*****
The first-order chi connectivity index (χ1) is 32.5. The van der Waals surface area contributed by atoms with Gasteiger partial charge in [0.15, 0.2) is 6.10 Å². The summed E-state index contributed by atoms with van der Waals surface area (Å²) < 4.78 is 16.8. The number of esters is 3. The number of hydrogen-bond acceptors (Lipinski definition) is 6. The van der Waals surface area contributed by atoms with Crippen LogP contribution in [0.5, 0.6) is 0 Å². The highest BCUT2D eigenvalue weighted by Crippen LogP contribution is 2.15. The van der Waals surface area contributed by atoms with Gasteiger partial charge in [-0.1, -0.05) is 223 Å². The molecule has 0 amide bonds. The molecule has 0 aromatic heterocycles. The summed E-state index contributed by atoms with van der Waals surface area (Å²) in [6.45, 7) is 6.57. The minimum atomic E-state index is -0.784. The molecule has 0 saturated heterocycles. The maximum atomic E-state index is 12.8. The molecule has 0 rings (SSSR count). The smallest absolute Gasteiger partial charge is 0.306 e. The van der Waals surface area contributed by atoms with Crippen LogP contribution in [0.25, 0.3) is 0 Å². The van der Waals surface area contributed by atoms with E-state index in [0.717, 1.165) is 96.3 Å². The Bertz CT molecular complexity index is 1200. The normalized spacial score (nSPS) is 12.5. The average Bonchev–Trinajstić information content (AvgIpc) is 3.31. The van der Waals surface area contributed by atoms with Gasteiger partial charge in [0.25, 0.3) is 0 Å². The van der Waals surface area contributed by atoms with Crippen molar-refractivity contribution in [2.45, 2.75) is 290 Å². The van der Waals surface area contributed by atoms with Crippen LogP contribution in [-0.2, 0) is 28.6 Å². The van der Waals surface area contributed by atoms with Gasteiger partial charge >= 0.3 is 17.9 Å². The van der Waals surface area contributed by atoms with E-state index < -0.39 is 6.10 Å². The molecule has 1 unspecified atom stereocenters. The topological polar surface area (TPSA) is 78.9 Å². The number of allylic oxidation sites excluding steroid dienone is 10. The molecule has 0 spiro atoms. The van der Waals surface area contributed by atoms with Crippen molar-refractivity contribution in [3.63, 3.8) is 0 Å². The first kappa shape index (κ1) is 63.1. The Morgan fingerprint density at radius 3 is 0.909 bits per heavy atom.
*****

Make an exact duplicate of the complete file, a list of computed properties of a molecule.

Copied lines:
The first-order chi connectivity index (χ1) is 32.5. The van der Waals surface area contributed by atoms with Gasteiger partial charge in [0.15, 0.2) is 6.10 Å². The summed E-state index contributed by atoms with van der Waals surface area (Å²) < 4.78 is 16.8. The number of esters is 3. The number of hydrogen-bond acceptors (Lipinski definition) is 6. The van der Waals surface area contributed by atoms with Crippen LogP contribution in [0.5, 0.6) is 0 Å². The highest BCUT2D eigenvalue weighted by Crippen LogP contribution is 2.15. The van der Waals surface area contributed by atoms with Gasteiger partial charge in [-0.1, -0.05) is 223 Å². The molecule has 0 amide bonds. The molecule has 0 aromatic heterocycles. The summed E-state index contributed by atoms with van der Waals surface area (Å²) in [6.45, 7) is 6.57. The minimum atomic E-state index is -0.784. The molecule has 0 saturated heterocycles. The maximum atomic E-state index is 12.8. The molecule has 0 rings (SSSR count). The smallest absolute Gasteiger partial charge is 0.306 e. The van der Waals surface area contributed by atoms with Crippen LogP contribution in [0.25, 0.3) is 0 Å². The van der Waals surface area contributed by atoms with E-state index in [0.717, 1.165) is 96.3 Å². The Bertz CT molecular complexity index is 1200. The normalized spacial score (nSPS) is 12.5. The average Bonchev–Trinajstić information content (AvgIpc) is 3.31. The van der Waals surface area contributed by atoms with Gasteiger partial charge in [0.25, 0.3) is 0 Å². The van der Waals surface area contributed by atoms with Crippen molar-refractivity contribution in [2.45, 2.75) is 290 Å². The van der Waals surface area contributed by atoms with Crippen LogP contribution in [-0.2, 0) is 28.6 Å². The van der Waals surface area contributed by atoms with Gasteiger partial charge >= 0.3 is 17.9 Å². The van der Waals surface area contributed by atoms with E-state index < -0.39 is 6.10 Å². The molecule has 1 unspecified atom stereocenters. The topological polar surface area (TPSA) is 78.9 Å². The number of allylic oxidation sites excluding steroid dienone is 10. The molecule has 0 spiro atoms. The van der Waals surface area contributed by atoms with Crippen molar-refractivity contribution in [3.63, 3.8) is 0 Å². The first kappa shape index (κ1) is 63.1. The Morgan fingerprint density at radius 3 is 0.909 bits per heavy atom.